With the Pupillage Portal once again opening it’s doors in April and the publishing of the ‘Bar Barometer‘ from the Bar Council and Bar Standards Board, it is time to address the fundamental question of whether the opportunity of attaining a pupillage is more than just a mere roll of the dice?
Whilst I cannot dispel any myths in respect to attaining the elusive pupillage, I can however draw some conclusions from the available statistical information and hopefully elevate the tone of this debate by seeking to draw a clear understanding and some closure upon the issues which are dogging the profession, whilst hopefully answering the often asked question is there really no ‘bar to the Bar’?
From the outset, I need to point out that the formulation of both my opinions and conclusions are shaped by the various detailed reports from the pupillage statistics for 2009-2010, which have been made freely available from the Bar Standards Board, all of which are available to view online. Importantly, the statistics that are outlined below address pupils and pupillage attained through the Pupillage Portal application process and not those derived through non-OLPAS application route.
How many pupils attain a 1st Six Pupillage through the online Pupillage Portal?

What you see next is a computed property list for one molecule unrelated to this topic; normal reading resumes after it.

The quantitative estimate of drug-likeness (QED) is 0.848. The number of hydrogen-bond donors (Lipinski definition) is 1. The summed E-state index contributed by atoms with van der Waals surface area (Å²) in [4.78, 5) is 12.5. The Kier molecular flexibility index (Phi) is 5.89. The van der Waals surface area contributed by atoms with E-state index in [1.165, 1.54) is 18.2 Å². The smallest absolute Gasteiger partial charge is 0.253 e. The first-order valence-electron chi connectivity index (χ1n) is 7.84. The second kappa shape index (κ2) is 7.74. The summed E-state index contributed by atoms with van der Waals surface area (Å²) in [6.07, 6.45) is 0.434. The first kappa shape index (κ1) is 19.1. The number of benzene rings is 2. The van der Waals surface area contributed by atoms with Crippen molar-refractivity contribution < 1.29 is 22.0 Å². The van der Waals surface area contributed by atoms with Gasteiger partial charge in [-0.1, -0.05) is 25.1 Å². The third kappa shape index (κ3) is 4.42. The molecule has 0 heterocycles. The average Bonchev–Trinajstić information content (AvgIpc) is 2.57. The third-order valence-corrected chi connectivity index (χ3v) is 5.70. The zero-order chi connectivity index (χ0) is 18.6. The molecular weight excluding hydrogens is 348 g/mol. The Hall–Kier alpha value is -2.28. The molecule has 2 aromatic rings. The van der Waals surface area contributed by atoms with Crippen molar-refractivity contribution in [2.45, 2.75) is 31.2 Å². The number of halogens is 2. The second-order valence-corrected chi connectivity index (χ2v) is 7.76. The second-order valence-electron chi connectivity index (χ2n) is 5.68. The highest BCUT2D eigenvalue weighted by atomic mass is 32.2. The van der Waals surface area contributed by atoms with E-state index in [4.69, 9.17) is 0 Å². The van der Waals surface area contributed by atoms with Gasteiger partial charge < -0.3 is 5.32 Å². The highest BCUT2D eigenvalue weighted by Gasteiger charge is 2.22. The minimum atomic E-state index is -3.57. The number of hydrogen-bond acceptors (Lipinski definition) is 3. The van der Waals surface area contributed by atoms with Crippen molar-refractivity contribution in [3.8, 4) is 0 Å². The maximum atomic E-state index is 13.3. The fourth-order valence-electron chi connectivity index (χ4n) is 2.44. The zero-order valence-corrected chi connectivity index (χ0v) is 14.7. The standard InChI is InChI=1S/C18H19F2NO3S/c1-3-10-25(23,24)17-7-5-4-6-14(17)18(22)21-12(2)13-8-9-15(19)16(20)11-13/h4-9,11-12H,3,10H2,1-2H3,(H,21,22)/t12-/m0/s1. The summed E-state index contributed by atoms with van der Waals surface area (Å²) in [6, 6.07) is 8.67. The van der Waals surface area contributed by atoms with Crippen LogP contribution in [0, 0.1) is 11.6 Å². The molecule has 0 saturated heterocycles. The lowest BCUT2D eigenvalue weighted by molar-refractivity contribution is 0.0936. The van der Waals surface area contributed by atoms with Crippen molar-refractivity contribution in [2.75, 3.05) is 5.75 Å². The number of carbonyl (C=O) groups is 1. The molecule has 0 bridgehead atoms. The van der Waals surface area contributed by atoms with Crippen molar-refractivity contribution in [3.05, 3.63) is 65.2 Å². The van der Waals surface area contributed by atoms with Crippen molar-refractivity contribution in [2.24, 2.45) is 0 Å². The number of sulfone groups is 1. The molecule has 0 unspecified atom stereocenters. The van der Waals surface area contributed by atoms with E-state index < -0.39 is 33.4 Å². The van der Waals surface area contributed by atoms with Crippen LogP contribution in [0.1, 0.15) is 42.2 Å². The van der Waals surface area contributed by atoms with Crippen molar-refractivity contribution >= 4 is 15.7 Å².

In 2009-10 there were a total of 2,841 applications made to chambers through the Pupillage Portal, for only 460 places of a 1st Six Pupillage. The gender make up was as follows; 1,214 (42.7%) were male and 1,452 (51.1%) were Female. (Note that 175 (6.2%) applicants’ details were missing).
The data provides a very sobering thought for anyone seeking to join the profession, as in real terms the figures presented would suggest that there is only a 16% chance of attaining a 1st Six Pupillage.
So now it is important to identify the pupillage credentials of those 460 pupils, or in other words, from the 2,841 applications what does it take to make it across the finishing line to attain a pupillage.
How much weight does education play in the pupillage selection process?
Given the information provided, there is a very clear division between those pupils who attended a ‘Russell Group University’ and those that did not. Therefore, it is clear from the evidential statistical data that the education of a pupil could be still considered as a principle factor in the pupillage selection process.
For clarity, The Russell Group describes itself as an association of 20 major research-intensive universities, namely: Birmingham, Bristol, Cambridge, Cardiff, Edinburgh, Glasgow, Imperial College London, King’s College London, Leeds, Liverpool, LSE, Manchester, Newcastle, Nottingham, Oxford, Queen’s College Belfast, Sheffield, Southampton, University College London and Warwick.
So how many of the 460 pupils attended a Russell Group University?
From the illustrated data, 109 (23.7%) pupils attended Oxford/Cambridge University, 103 (22.4%) pupils attended a ‘Russell Group University’ (excluding Oxford/Cambridge) and for 53 (11.5%) there was no available data.
Therefore, 46% of pupils who attained pupillage through the online Pupillage Portal attended a ‘Russell Group University’ and specifically 22.4% of that collective attended either Oxford or Cambridge University. This information in my opinion would demonstrate the propensity that the selected educator of a pupil continues to remain as important today as it has ever been.